Moving forward though, she says, “I just want to make being healthy my priority.” Both physically and mentally. She admits that she’s an inveterate overthinker. Talking about how her sport helps her stay present, she explains, “I think the only thing that keeps us athletes sane is our sport. Especially extreme sports athletes, because you don’t really think while you’re riding and it’s a moment of peace we get. But obviously, I’d like to work on that – I’m not going to be able to throw myself down the mountain forever. I’m going to have to find other ways to calm down.” 

She adds: “That’s why I got into meditation and other things that aren’t on my bike. But for an easy and quick fix, the only thing that stops me from overthinking is if I grab my bike and go.” 

Winning isn’t everything for Tahnée

We move on to talk about her 2021 season where she took gold in Les Gets, France. Her first world cup win since 2019. To my surprise, the win carried a different significance for Tahnée.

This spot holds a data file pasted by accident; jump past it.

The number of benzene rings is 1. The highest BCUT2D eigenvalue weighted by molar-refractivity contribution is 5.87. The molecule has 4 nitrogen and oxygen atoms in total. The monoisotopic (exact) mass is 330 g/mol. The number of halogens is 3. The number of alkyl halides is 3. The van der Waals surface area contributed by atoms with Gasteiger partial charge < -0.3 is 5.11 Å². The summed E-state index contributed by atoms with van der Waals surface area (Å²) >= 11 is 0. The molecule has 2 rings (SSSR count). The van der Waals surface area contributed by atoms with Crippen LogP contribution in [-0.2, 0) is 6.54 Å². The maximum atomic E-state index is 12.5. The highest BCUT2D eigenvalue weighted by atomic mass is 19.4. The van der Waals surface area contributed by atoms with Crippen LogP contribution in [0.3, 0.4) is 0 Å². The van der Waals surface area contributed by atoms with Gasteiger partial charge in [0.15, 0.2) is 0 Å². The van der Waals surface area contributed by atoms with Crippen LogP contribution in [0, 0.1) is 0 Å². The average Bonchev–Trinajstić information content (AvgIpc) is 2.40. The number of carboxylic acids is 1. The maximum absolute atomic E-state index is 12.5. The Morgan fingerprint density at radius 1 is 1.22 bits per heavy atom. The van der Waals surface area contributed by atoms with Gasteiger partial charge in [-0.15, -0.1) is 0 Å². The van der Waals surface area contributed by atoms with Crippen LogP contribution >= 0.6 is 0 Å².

“There was something a bit off the whole year and that win doesn’t feel like a particularly happy moment, but it felt like a relief because I had new sponsors,” she says, “so it felt kind of like a gift to me and the team just to kind of feel secured. It didn’t feel like a personal win. It didn’t make me any happier or any more motivated. I was running on fumes.”

The win still proved that Tahnée’s hard work and effort from the training that led up to the race had paid off. Although in Tahnée’s eyes, she knows where her talents lie. And trophies are more for her team and everyone that’s stood by her through the good and the gnarliest of crashes. She says, “I never need to doubt my bike skills whatsoever or my race craft.”